Emmanuel Macron won France’s presidential election Sunday after his opponent Marine Le Pen conceded shortly after polls closed at 8 pm.
Le Pen called Macron to concede the election after the centrist candidate was projected to have won approximately 65 percent of the vote in the country’s run-off election. Reports showed a low voter turn out for an election that was considered to be a determining factor in France’s future in Europe.
“A new chapter in our long history begins tonight. I want it to be one of hope and renewed confidence,” said Macron after his victory.
Le Pen noted that French citizens voted for “continuity.” She promised to create a “number one opposition force” to counter globalization in France, calling upon “all patriots to join” her new movement.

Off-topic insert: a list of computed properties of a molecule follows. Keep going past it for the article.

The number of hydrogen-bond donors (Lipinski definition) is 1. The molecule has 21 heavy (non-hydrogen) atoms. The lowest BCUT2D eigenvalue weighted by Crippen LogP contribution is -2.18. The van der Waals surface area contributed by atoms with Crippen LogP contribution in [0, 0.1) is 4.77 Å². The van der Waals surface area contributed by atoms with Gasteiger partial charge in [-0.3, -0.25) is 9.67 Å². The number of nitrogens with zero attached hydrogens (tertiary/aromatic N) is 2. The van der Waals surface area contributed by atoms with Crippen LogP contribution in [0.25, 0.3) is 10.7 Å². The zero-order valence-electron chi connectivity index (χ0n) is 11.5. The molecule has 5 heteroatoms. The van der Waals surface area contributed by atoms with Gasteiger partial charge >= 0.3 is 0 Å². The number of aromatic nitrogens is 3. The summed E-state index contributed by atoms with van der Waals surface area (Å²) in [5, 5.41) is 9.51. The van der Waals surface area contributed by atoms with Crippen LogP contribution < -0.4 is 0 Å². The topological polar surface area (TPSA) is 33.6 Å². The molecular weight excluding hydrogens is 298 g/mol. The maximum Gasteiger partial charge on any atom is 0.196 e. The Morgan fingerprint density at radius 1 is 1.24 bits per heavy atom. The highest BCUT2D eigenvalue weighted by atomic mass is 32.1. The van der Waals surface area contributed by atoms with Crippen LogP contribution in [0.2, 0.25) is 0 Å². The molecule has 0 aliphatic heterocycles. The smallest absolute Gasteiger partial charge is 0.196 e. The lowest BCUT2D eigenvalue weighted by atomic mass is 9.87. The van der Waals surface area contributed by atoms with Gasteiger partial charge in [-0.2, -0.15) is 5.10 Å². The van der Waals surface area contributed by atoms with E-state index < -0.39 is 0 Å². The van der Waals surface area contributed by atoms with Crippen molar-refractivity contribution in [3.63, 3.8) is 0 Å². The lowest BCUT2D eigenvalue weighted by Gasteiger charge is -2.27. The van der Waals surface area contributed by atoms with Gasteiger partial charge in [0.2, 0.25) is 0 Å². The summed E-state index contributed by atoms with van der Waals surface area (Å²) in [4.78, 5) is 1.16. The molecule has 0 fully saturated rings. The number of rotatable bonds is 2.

The 39-year-old Macron is France’s youngest leader since Napoleon Bonaparte and comes into office as a relative unknown with limited political experience as a former economic minister.
Le Pen, a known skeptic of the European Union, has long advocated for a “France-first” policy, specifically regarding immigration and economics. She warned in March that the EU “will die” and promised a referendum on France’s membership in the union.